In the aftermath of 2005’s Hurricane Katrina that devastated New Orleans, Louisiana, and virtually wiped whole neighborhoods off the map, like the lower 9th Ward, many people admirably stepped up to try and help local residents rebuild and get on with their lives.
One of those is actor Brad Pitt, who teamed up with the Clinton Foundation’s Clinton Global Initiative and others to construct “well-designed, green, affordable homes” in the area, but as the years have progressed, many of the homes built have turned into utter disasters that are already falling apart and making people sick.
According to a recent report from NBC News, which sought to place the bulk of the blame on Pitt and his charitable organization Make It Right, the group had initially planned to build 150 new homes, but spent $26.8 million and only built 109 homes, many of which are now rotting and dangerous.
Poor designs, shoddy materials
A dozen 9th Ward residents have complained “of mold and collapsing structures, electrical fires and gas leaks. They say the houses were built too quickly, with low-quality materials, and that the designs didn’t take into account New Orleans’ humid, rainy climate.” Last week, two resident filed a lawsuit against the actor and Make It Right, alleging breach of contract and fraud.
The mold and mildew and rotting wood, which was brought on by the use of “green” untreated lumber and foolish flat-roofed designs submitted by celebrity architects that leaked in the rainy environment, are suspected of causing health problems for many residents of the Make It Right homes.
Problems began to arise almost from the get-go, and while the Make It Right organization initially attempted to address and correct those problems with patch-work fixes, the group had become less responsive to mounting complaints as time moved on.
Now the organization has all but disappeared in recent years — cutting staff and closing offices — leaving residents with unanswered questions and crumbling, moldy homes, causing some to break nondisclosure agreements they were required to sign or file lawsuits to try and truly “make it right.”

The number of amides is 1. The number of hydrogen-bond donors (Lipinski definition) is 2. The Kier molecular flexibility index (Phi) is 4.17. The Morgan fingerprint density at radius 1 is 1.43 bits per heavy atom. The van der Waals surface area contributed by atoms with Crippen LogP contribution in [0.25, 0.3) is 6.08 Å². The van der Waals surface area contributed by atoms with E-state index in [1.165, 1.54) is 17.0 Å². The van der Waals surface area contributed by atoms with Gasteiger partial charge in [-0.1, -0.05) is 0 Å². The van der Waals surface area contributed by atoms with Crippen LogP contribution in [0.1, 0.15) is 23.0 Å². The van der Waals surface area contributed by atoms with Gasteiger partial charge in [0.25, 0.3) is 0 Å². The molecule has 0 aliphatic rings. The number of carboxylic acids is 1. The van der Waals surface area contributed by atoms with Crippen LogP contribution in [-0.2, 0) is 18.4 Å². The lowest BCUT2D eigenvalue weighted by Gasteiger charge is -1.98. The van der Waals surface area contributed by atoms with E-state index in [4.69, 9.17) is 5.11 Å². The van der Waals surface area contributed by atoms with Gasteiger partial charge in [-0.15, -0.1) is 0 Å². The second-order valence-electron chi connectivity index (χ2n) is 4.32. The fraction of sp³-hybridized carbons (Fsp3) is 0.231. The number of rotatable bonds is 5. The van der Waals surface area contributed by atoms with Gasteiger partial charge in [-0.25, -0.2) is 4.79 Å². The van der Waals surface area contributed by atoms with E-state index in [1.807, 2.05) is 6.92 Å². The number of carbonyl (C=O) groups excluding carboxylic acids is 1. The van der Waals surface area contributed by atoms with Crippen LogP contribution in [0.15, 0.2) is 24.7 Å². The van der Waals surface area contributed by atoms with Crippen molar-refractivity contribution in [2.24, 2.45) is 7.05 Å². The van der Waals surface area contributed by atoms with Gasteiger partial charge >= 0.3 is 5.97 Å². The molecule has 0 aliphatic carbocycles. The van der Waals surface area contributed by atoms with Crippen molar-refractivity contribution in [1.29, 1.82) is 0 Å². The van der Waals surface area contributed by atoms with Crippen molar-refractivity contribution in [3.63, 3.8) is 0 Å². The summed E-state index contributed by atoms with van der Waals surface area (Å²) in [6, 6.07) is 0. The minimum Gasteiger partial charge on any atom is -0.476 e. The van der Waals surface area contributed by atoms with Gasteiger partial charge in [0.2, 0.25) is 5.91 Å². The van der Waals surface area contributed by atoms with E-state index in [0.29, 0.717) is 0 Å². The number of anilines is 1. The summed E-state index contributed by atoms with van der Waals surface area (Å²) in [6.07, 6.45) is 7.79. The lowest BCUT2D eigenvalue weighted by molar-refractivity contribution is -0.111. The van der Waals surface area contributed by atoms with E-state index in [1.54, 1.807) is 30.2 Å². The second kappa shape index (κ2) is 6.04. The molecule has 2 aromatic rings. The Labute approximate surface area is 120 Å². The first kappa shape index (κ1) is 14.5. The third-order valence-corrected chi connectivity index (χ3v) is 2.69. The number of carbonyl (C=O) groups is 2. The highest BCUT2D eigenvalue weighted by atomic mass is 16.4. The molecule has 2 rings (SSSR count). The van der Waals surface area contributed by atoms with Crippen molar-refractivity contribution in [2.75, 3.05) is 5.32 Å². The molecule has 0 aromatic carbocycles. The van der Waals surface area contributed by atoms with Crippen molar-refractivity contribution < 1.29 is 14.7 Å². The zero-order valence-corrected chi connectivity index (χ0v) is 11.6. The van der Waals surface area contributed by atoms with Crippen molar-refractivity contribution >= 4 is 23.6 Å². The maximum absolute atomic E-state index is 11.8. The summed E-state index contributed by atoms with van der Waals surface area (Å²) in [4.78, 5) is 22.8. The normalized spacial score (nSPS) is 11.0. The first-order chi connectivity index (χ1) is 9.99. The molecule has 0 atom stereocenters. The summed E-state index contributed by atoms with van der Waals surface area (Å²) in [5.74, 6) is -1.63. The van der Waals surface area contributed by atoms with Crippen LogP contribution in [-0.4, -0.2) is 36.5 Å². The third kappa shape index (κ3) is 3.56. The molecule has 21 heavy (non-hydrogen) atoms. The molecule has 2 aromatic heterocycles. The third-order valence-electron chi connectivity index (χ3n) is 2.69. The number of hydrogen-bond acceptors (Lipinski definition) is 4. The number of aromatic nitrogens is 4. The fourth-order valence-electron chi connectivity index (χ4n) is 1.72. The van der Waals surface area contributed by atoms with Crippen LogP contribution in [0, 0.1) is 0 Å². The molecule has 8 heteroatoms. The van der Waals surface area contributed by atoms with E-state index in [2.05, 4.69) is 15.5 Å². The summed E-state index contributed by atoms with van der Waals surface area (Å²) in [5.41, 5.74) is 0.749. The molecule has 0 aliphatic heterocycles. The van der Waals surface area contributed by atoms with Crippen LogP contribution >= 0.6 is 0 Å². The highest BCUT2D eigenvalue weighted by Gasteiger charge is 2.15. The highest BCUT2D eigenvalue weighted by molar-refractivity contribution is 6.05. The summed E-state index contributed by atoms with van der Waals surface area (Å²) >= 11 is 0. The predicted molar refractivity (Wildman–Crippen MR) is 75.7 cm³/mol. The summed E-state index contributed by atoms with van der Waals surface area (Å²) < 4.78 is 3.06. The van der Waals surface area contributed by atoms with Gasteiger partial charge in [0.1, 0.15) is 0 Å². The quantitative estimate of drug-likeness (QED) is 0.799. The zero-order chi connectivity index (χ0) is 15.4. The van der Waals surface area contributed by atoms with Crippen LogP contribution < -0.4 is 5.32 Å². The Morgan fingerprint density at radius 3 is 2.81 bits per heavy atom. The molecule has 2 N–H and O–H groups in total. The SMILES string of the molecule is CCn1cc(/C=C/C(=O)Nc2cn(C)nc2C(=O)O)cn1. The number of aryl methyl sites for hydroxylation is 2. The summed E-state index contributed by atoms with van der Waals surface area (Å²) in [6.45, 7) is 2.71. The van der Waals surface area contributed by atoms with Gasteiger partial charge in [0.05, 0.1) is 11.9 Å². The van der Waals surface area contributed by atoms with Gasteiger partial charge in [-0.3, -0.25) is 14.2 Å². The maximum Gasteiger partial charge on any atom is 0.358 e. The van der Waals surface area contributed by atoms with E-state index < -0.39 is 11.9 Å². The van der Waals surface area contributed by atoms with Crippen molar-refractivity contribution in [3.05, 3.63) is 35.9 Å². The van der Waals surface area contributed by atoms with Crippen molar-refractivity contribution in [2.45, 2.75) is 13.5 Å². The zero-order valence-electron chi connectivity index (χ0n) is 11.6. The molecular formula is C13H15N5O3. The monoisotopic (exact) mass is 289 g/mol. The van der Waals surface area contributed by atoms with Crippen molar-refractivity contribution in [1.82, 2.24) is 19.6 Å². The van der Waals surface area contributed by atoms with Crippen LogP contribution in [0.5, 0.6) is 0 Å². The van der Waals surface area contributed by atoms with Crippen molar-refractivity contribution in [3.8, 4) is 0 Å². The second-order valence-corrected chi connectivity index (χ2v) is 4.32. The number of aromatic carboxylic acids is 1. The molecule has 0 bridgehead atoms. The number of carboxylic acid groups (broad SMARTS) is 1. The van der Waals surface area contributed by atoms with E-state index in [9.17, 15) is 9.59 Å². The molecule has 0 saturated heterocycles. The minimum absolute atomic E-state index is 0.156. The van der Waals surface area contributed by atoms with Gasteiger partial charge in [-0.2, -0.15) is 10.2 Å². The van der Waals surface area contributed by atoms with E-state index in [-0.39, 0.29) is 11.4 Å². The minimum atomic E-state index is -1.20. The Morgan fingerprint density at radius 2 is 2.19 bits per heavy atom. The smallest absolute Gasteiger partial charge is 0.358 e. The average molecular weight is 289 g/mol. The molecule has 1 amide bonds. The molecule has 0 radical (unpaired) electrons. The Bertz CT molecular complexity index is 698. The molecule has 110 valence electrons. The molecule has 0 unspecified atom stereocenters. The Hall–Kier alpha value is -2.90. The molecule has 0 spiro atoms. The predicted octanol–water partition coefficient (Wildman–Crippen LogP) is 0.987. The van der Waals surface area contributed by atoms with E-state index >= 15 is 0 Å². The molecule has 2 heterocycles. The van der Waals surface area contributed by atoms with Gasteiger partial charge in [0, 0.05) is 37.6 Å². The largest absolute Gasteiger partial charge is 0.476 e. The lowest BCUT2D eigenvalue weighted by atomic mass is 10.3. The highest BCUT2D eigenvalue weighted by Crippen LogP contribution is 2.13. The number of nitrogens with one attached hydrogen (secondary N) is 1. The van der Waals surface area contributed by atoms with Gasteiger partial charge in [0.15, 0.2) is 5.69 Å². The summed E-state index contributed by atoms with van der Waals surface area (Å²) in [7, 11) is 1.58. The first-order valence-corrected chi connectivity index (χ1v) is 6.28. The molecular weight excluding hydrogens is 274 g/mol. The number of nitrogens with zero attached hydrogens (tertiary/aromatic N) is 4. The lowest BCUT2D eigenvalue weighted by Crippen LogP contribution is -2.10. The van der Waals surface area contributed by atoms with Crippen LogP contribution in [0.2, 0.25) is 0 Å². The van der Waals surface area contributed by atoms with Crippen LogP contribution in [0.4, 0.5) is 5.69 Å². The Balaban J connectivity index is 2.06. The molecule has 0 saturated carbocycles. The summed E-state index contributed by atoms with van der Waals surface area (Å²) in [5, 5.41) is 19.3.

Pitt and the largely inexperienced people the organization had hired — not to mention the designs of celebrity architects unfamiliar with New Orleans’ climate — have received the bulk of the blame, but they weren’t acting alone in this venture.
Pitt noted in a 2010 interview with the New Orleans Times-Picayune that he had become involved with various Clinton family initiatives and enlisted their help in the ambitious project to rebuild the lower 9th Ward with “green,” sustainable yet affordable homes for low-income residents.
Indeed, a news release from the Clinton Global Initiative in 2008 celebrated the groundbreaking ceremony for the Make It Right project, a ceremony that included former President Bill Clinton and hundreds of students involved in the CGI University program.
It is interesting that the media has decided to blame Pitt and his organization as the central problem in this ongoing issue, and it is worth noting that the NBC article neglected to mention Clinton’s involvement in the project at any point in their lambasting of Pitt.
Pitt and his charitable group may have taken the lead on this ambitious project, but they weren’t alone and it is sickening to some to see how the Clintons have once again escaped media notice for their involvement in this failure.